Can a sole proprietorship be taken over by means of a share deal?

Share deals are only possible with a corporation and a partnership. In the case of individual companies, however, this type of company acquisition is ruled out because there are no shares in the company. Rather, the sole proprietor himself is the entrepreneur. However, it would be conceivable to convert the individual company into a company prior to a share deal in order to be able to complete the transaction.

Does the Share Deal result in a transfer of operations?

§ 613a BGB states: "If an enterprise or part of an enterprise is transferred to another owner by legal transaction, the latter shall enter into the rights and obligations arising from the employment relationships existing at the time of the transfer". When a company is acquired, employment relationships are therefore generally transferred to the buyer. However, since the share deal only involves a transfer of shares, the employer does not change. The transferred company continues to exist unchanged. Insofar § 613a BGB does not apply. Accordingly, a share deal initially has no effect on employees. A possible reduction in staff after the transaction is governed solely by the Dismissal Protection Act.

Share Deal vs. Asset Deal: What are the differences?

The main alternative to the share deal is the so-called asset deal. In this variant, the buyer does not acquire any shares, but the assets of the target company in the form of individual assets. These include, for example, land, buildings, contracts, patents and production facilities. The advantage of this variant is that each asset can be selected individually, while in a Share Deal all assets are virtually taken over as a "black box". However, with asset deals, each asset must also be named individually in the sales contract, which makes the contract design extremely complex.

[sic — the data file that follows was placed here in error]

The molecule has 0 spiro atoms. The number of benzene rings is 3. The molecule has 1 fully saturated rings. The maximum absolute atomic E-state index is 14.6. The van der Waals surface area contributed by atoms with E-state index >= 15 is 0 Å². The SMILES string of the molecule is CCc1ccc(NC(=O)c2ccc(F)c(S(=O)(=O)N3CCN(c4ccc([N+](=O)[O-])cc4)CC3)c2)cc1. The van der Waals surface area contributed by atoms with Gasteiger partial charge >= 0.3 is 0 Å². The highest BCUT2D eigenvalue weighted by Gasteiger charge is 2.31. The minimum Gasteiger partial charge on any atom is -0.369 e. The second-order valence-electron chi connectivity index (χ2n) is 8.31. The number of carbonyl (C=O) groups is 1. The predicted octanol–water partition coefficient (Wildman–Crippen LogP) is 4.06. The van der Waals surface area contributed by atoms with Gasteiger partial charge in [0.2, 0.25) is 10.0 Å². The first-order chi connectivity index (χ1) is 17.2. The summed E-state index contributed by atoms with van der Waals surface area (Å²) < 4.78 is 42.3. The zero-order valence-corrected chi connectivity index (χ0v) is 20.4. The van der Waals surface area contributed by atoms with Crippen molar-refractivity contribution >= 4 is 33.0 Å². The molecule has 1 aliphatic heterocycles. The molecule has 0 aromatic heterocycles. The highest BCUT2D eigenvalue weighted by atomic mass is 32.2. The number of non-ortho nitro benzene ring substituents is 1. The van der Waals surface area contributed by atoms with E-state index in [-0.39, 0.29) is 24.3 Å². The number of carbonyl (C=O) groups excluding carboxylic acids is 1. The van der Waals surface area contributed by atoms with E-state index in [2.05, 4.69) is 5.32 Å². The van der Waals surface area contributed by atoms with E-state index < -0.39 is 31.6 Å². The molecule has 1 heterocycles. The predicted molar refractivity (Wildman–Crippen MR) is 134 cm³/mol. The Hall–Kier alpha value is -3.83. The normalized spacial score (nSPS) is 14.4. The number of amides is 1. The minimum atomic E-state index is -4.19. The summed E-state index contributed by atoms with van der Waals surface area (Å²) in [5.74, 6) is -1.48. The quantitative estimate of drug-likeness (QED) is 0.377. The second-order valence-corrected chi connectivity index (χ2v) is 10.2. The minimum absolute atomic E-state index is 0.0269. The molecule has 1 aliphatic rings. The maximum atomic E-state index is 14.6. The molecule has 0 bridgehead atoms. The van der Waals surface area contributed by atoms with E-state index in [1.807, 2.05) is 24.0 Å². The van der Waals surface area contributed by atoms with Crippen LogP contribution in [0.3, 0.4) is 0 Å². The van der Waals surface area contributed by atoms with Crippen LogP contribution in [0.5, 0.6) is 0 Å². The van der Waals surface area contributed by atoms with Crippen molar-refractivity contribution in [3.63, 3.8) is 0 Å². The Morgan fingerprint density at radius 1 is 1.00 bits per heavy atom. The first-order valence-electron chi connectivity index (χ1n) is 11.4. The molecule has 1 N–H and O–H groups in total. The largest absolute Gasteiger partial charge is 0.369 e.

There are also clear differences between share deals and asset deals in tax law. The company shares acquired within the scope of a share deal cannot be depreciated. The situation is different for individual assets, which can very well be written off for tax purposes.

Which of the two options should be preferred depends on the individual scenario and requires careful due diligence. Important decision criteria are the available time frame (share deal is faster), the economic situation of the target company, the available depreciation volume and existing liability risks.

Meinolf Schaefer01 1444x1444px

Meinolf Schäfer, Senior Director Sales & Marketing